I like what lobelsteve said and would emphasize that if you don't take care of the customer someone else will. Both the patient and the referring doctor are your clientele. That means if a surgeon sends you a lot of referrals and he wants help with postop pain management you better damn well do it because someone else who's hungrier will. I have a gentleman's agreement with the referring surgeons that I will help with postop pain on any patient that I have treated. They don't abuse that.
To me it's all about eggs and baskets. As with the stock market, you should diversify. I'd prefer lots of little baskets to a few big ones. If there is one surgeon who sends you half your business that person pretty much owns you.
I also try to be on the "gatekeeper" side of things. Therefore I have emphasized the primary care referral route rather than depend on surgical referrals (although I still have plenty of those). One thing you need to do is break the "back pain -> surgical referral" reflex. You can educate the PCPs about "red flags" that need surgical referrals vs the 99% that can wait and have conservative management first.
I usually try to make my "Impression" and "Plan" sections educational, in the hope that if someone actually reads my note they will learn how to determine what can wait and what needs a surgery evaluation. They also learn that it's not just a prescriptions-and-shots practice, but that a patient with back pain can be sent for initial evaluation and a surgical referral will be made as needed.
As a result of these efforts my referral base is wide and shallow - I get a few referrals each from a lot of people. That also gives me some control over specialist referrals - I can steer patients to the surgeons, neurologists, physiatrists, imaging, etc, that I prefer. There are few better incentives for someone to refer you patients than the fact that you are sending them patients.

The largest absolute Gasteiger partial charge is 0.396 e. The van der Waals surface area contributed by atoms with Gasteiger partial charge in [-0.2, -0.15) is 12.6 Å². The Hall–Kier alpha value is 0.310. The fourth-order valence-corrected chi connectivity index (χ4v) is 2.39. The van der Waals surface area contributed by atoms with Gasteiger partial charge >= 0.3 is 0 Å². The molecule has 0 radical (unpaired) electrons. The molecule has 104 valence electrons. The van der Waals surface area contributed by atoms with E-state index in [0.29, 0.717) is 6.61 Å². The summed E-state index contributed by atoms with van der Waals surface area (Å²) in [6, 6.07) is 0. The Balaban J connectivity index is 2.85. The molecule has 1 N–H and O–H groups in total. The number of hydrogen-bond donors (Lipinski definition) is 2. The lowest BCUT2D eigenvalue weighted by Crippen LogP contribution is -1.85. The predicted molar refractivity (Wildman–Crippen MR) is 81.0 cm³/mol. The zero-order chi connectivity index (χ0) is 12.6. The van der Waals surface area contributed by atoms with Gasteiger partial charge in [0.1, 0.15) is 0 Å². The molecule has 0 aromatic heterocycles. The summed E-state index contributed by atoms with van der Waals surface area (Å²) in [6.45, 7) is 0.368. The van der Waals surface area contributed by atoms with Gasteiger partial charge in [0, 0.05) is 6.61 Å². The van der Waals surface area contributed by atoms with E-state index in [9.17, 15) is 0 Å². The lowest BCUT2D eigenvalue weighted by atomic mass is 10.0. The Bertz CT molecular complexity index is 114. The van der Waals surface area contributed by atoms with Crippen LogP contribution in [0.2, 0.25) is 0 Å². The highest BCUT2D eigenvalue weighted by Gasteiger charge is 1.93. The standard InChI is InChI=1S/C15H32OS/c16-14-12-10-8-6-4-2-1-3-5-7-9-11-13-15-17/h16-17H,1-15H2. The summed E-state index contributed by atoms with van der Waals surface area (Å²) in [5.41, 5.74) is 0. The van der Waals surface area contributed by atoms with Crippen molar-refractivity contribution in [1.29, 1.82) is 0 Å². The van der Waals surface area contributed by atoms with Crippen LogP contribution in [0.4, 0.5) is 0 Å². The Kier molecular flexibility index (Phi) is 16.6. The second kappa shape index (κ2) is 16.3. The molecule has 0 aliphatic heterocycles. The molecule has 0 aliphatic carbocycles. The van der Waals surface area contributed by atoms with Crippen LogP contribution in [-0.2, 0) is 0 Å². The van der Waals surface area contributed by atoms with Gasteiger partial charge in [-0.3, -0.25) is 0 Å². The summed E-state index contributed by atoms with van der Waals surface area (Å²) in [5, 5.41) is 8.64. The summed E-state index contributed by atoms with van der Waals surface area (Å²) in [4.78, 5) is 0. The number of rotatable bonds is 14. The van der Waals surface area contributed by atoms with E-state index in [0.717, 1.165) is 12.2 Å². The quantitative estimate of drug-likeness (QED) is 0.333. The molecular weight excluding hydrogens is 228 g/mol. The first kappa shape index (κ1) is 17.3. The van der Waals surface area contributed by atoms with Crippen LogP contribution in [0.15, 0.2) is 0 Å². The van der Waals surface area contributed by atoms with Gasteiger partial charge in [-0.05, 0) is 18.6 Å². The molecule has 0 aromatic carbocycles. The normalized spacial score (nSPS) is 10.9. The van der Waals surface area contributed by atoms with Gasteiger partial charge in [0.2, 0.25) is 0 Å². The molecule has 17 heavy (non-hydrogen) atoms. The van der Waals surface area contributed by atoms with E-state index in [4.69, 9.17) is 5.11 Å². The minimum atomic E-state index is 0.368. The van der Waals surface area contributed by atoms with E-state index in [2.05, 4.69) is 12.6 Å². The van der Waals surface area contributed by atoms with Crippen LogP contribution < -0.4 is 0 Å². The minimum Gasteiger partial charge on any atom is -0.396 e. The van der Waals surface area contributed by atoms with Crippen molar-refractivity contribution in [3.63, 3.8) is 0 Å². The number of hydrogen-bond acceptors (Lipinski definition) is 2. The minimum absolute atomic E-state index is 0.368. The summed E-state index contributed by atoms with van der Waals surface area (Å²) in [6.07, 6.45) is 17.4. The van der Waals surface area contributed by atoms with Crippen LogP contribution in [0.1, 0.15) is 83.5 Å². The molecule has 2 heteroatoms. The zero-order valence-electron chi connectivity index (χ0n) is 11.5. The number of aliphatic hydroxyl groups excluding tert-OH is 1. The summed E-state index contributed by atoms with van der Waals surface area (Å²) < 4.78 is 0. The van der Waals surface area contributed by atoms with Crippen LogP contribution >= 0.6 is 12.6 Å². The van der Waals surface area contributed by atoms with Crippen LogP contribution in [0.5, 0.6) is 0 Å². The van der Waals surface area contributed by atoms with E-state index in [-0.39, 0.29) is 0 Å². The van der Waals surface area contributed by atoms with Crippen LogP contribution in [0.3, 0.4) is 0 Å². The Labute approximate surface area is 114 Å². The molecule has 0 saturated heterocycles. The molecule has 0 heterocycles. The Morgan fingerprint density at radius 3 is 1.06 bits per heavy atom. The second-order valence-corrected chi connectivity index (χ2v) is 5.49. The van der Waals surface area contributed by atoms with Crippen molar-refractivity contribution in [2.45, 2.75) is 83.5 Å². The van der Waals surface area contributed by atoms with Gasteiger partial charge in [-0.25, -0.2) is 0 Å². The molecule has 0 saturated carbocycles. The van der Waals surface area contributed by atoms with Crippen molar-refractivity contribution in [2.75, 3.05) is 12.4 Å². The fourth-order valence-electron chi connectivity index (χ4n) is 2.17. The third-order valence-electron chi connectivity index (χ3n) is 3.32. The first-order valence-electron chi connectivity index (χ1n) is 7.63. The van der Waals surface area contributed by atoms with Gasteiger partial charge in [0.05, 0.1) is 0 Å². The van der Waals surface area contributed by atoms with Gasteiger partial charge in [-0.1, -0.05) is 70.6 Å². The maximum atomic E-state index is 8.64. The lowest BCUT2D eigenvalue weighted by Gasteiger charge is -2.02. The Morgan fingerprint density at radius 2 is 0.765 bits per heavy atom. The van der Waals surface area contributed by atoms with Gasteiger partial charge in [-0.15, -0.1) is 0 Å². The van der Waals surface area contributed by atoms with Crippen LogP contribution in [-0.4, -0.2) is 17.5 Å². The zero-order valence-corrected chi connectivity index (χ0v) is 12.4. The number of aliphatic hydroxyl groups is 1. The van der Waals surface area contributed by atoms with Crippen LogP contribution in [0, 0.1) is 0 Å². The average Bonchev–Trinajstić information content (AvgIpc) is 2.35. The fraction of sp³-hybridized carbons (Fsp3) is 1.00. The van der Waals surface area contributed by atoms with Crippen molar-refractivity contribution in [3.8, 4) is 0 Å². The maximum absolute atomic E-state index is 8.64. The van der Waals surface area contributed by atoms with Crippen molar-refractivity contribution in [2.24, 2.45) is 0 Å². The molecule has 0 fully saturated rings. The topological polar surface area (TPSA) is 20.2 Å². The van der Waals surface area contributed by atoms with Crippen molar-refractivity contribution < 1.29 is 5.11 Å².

The downside, as discussed elsewhere, is that when those PCPs, internists, neurologists, etc, admit a patient that needs pain management you are expected to help out with the dreaded hospital consult. I'd rather do that than be beholden to a couple of surgeons for my livelihood.
I am also not above reminding someone who I have just bailed out with a simple PCA pump or an inpatient LESI that I expect outpatient referrals in exchange for inpatient support. If I know they use someone else routinely and I am being called because that guy won't do the consult I will discuss that situation with them before I do the consult. It's usually along the lines of "I know you like to use Joe Smith, but if he isn't going to be there when you need him and I am, then perhaps you need to re-think your relationship." if I don't see referrals as a result, the next consult is declined.
If I know that doing the consult definitely won't change the referral pattern I will tell the nurses that they need to consult Dr. Joe Smith, who is the referring physician's preferred pain doctor. Usually they will tell me they already tried that, which obviously does not increase my enthusiasm for the consult. I see no need to inconvenience myself to help out someone who will not send me outpatient referrals no matter what I do.
In my area (Houston) everyone is doing deals all the time because there are no certificate of need requirements in Texas and ASCs are crowding crack dealers off of the best street corners. If a surgeon and a pain guy are partners in an ASC then that's where the referrals will go.
Some guys will see patients at the surgeon's office and pay "rent" (aka "kickback"). The problem with financially based relationships is that as soon as someone comes along with a better deal there go your referrals. I prefer not to buy my friends because then they are always going with the highest bidder.
If someone tells me they will refer me patients but they must be done at a certain facility I will do that, but that's as far as I will go.